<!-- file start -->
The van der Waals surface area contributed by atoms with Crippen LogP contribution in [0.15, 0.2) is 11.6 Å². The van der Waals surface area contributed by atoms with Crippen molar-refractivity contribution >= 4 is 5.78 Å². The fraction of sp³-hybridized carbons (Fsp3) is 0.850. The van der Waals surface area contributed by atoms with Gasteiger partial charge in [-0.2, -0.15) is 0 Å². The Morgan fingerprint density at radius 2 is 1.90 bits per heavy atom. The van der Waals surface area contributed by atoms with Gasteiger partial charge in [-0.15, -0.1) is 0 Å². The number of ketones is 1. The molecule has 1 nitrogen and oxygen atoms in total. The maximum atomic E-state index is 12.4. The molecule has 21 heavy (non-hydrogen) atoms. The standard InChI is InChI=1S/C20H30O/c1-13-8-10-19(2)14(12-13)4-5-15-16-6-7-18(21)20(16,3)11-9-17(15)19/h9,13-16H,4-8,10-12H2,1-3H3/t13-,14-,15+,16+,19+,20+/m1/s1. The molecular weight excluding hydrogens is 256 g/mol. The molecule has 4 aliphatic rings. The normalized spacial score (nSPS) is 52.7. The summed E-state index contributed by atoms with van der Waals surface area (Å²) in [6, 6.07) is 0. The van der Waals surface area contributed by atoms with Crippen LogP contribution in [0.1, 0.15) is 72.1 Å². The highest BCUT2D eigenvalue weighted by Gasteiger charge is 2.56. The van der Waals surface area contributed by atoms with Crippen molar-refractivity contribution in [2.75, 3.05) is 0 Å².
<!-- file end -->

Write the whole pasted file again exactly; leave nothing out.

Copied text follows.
The van der Waals surface area contributed by atoms with Crippen LogP contribution in [0.15, 0.2) is 11.6 Å². The van der Waals surface area contributed by atoms with Crippen molar-refractivity contribution >= 4 is 5.78 Å². The fraction of sp³-hybridized carbons (Fsp3) is 0.850. The van der Waals surface area contributed by atoms with Gasteiger partial charge in [-0.2, -0.15) is 0 Å². The Morgan fingerprint density at radius 2 is 1.90 bits per heavy atom. The van der Waals surface area contributed by atoms with Gasteiger partial charge in [-0.15, -0.1) is 0 Å². The number of ketones is 1. The molecule has 1 nitrogen and oxygen atoms in total. The maximum atomic E-state index is 12.4. The molecule has 21 heavy (non-hydrogen) atoms. The standard InChI is InChI=1S/C20H30O/c1-13-8-10-19(2)14(12-13)4-5-15-16-6-7-18(21)20(16,3)11-9-17(15)19/h9,13-16H,4-8,10-12H2,1-3H3/t13-,14-,15+,16+,19+,20+/m1/s1. The molecular weight excluding hydrogens is 256 g/mol. The molecule has 4 aliphatic rings. The normalized spacial score (nSPS) is 52.7. The summed E-state index contributed by atoms with van der Waals surface area (Å²) in [6, 6.07) is 0. The van der Waals surface area contributed by atoms with Crippen LogP contribution in [0.1, 0.15) is 72.1 Å². The highest BCUT2D eigenvalue weighted by Gasteiger charge is 2.56. The van der Waals surface area contributed by atoms with Crippen molar-refractivity contribution in [2.75, 3.05) is 0 Å².